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Current Drug Targets - Cardiovascular & Hematological Disorders


ISSN (Print): 1568-0061
ISSN (Online): 1568-0061

The Future of Angiotensin II Inhibition in Cardiovascular Medicine

Author(s): Pascal Meier, Marc Maillard and Michel Burnier

Volume 5, Issue 1, 2005

Page: [15 - 30] Pages: 16

DOI: 10.2174/1568006053004994

Price: $65


Drugs, which interfere with the renin-angiotensin-aldosterone cascade such as angiotensin converting enzyme (ACE) inhibitors, have been available to clinicians for more than 20 years. They are now recognized as a very effective approach to treat patients with hypertension, heart failure, diabetic and non-diabetic chronic renal failure or patients with a high cardiovascular risk. The recent development of angiotensin II (Ang II) receptor antagonist has enabled to improve significantly the tolerability profile of this group of drugs while maintaining a high clinical efficacy. Yet, with the availability of Ang II receptor antagonists, new questions have arisen. Is it still possible to gain in efficacy with newer agents? What is the future of drugs such as neutral endopeptidase (NEP) / ACE inhibitors or renin inhibitors? The first objective of this review is to discuss the clinical implications of several large clinical trials that have been published recently with ACE inhibitors and Ang II receptor antagonists such as ALLHAT, LIFE, OPTIMAAL, Val-Heft, SCOPE, and more recently, CHARM, VALIANT and VALUE. With these trials, we can now define more precisely the role of these blockers of the renin-angiotensin system in the management of patients with cardiovascular complications. The second part of this review is devoted to new drugs interfering with the renin-angiotensin system. We discuss the recent results obtained with NEP / ACE inhibitors also named vasopeptidase inhibitors. Several compounds were or are in development but the experience with omapatrilat has blunted the enthusiasms for these compounds. Yet, vasopeptidase inhibitors remain very effective antihypertensive drugs and there is a great therapeutic potential for these agents provided one can define more accurately the risk / benefit ratio and the clinical indications. Finally, we present the recent data obtained with SPP 100, a new renin inhibitor that is actually under clinical development. SPP 100 has a sufficient bioavailability to induce a sustained blockade of the renin-angiotensin system when given orally to normal subjects. Recent studies have shown that SPP 100 lowers blood pressure in hypertensive patients as effectively as an Ang II receptor antagonist.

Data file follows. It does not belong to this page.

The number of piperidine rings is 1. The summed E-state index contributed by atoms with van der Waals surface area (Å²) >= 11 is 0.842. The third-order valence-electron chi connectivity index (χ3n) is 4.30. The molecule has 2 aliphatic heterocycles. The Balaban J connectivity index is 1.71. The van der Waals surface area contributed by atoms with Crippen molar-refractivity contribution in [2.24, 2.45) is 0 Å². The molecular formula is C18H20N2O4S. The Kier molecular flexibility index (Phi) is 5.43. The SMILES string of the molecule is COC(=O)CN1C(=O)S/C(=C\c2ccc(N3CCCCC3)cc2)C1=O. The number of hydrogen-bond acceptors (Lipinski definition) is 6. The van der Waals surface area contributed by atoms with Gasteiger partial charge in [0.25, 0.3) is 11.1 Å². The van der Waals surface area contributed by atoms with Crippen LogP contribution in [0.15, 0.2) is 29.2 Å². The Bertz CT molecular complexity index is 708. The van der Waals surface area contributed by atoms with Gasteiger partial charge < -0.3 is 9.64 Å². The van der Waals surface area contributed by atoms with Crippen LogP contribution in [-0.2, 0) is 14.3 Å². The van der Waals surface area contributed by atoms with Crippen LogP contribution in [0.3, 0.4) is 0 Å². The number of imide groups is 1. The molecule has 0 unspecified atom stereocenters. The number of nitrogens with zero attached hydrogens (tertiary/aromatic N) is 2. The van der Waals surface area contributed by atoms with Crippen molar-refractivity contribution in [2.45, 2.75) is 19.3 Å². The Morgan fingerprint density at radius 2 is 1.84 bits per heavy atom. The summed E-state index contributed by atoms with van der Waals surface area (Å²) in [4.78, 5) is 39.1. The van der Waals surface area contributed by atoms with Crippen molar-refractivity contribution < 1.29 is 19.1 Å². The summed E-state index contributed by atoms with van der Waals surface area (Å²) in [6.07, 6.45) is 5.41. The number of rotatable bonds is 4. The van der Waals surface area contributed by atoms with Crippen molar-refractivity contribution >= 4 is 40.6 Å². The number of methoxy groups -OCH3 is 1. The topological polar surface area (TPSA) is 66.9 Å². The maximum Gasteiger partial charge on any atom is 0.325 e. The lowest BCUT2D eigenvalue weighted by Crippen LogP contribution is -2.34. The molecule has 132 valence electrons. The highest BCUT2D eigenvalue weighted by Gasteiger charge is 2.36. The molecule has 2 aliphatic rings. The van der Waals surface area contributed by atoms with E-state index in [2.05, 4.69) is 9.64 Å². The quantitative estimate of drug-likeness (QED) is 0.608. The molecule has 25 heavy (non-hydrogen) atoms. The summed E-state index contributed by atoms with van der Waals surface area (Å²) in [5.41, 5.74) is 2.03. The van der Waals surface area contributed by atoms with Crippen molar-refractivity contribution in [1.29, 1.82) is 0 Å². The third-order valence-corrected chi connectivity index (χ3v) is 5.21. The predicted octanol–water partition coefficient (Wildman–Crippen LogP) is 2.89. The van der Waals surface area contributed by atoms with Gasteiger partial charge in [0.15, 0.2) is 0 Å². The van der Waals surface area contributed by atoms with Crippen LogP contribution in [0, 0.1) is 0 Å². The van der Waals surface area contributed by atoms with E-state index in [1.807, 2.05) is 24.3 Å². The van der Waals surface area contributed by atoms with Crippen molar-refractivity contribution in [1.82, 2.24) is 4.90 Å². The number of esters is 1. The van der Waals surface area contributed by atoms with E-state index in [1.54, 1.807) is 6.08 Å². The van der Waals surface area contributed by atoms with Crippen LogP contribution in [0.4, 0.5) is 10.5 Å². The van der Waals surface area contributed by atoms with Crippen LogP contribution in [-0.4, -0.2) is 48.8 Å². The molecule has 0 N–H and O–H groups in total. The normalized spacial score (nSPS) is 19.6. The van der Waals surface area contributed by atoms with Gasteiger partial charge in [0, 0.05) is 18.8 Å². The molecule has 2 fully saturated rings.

Keywords: angiotensin II, renin, ace inhibitors, angiotensin II receptor antagonists, at1 receptor antagonists, vasopeptidase inhibitors, renin inhibitors, cardiovascular diseases

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